TRICARE & Women in Military

TRICARE was earlier known as the Civilian Health and Medical Program of the Uniformed Services. It is essentially an addendum to the healthcare program for military veterans and their families. In the year 2017, TRICARE made significant amendments to their program to which extended to coverage of additions. This expansion in the insurance coverage is inclusive of opioid addition along with other issues caused by various drug abuse. Alcohol and drug abuse has always been a constant challenge for members of the United States military and these modifications are a welcome support to retired service members who may be tackling addiction. The area which TRICARE covers is inclusive of but not limited to are; family therapy, detoxification programs, residential treatment, etc.

As of 2017, women in the armed forces contribute to 16% of the United States Military. Though it is not a large representation, women in service continue to endure challenges and obstacles much more than men in military.

Women in military (also men!) have to endure many hardships during their deployment causing trauma and then leading to PTSD (Post Traumatic Stress Disorder). Often in such cases the tendencies to self medicate with alcohol and drugs as a way to cope when going back into civilian life. This transition itself often adds pressure and causes depression & anxiety. As reported by PTSD United, 70% of adults in the US Military have encountered at least one traumatic experience during their lives, with military veterans especially more vulnerable. 20% of the military personnel who were deputed to Iraq and Afghanistan returned with PTSD and/or issues of depression & anxiety (Magali Haas, MD) The number of cases for women military veterans seeking treatment for substance abuse (alcohol, cocaine, marijuana, and other opiates) has been increasing steadily given the nonpareil circumstances they are often subjected to. Research suggests that they are two times more inclined to develop PTSD, and other psychological issues as compared to men. These disorders often lead to high rates of various other problems (cardiovascular diseases, trauma due to sexual violence etc.) are also known as co-occurring disorders. Some of the examples of trauma experienced by women veterans are sexual trauma, military sexual trauma (i.e. assault & harassment encountered during military training, tours, military spouse). Traumatized women military veterans are five times more likely to attempt suicide than women in a non-military environ. There is no doubt that military veterans, especially women in the military, require access to adequate mental & physical healthcare.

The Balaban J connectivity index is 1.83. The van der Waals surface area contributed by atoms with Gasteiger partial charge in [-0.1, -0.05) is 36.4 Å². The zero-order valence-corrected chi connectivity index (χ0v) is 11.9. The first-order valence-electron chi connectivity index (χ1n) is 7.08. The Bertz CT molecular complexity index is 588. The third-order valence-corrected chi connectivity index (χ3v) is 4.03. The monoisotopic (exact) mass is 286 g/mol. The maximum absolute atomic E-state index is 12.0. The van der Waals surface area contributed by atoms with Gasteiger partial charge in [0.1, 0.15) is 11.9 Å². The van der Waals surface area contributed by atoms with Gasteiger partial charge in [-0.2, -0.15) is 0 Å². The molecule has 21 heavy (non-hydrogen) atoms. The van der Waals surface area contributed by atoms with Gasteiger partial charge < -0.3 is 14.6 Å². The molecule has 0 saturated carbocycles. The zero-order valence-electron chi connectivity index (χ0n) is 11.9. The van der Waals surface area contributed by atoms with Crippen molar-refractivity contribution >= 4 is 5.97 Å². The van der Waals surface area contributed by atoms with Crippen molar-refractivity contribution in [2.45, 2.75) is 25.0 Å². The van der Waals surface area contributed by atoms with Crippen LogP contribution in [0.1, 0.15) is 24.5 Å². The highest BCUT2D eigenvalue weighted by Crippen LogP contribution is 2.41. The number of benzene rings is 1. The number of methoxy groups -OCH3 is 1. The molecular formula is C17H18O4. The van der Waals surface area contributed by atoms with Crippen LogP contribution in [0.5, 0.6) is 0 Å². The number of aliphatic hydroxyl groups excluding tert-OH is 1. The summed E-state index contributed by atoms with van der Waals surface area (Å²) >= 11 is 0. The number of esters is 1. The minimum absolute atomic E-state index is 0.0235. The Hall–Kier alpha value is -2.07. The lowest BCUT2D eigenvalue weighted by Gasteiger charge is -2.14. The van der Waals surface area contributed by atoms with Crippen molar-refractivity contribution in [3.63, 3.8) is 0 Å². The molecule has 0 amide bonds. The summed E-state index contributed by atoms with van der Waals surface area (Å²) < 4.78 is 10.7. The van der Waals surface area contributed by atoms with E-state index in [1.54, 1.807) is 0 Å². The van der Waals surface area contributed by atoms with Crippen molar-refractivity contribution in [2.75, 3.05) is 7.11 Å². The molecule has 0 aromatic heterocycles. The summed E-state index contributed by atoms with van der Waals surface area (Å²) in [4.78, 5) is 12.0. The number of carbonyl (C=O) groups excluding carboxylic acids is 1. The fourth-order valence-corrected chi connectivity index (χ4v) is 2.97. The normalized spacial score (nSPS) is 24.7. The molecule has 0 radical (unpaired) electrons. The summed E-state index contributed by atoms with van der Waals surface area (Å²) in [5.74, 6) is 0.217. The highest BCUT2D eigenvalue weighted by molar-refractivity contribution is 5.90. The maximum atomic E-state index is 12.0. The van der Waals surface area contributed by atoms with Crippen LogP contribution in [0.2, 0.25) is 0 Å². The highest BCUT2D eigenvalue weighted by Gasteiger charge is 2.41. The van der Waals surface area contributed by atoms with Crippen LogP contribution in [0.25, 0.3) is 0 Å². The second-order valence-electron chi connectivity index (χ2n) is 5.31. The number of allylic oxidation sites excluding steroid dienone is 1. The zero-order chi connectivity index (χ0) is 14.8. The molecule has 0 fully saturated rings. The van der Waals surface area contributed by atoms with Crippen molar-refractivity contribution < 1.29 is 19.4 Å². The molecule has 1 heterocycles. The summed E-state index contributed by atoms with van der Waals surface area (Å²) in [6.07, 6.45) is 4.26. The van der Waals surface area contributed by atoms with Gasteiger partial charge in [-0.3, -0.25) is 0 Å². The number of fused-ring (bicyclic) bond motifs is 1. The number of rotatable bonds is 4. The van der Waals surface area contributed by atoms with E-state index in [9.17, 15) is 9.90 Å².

The Ho Tai Way is connected to the Tricare military insurance. It accepts women military veterans as well as spouses/partners of military men. It is an ideal fit for women in military (and spouses of men in military), because it encompasses mostly all areas of addiction and trauma in a residential setting and will address complete needs of the individual to make a full recovery. Dr. Serena Gupta who has dedicated her life to mental health treatment champions the residential program at the Ho Tai Way treatment center in Costa Mesa, California.

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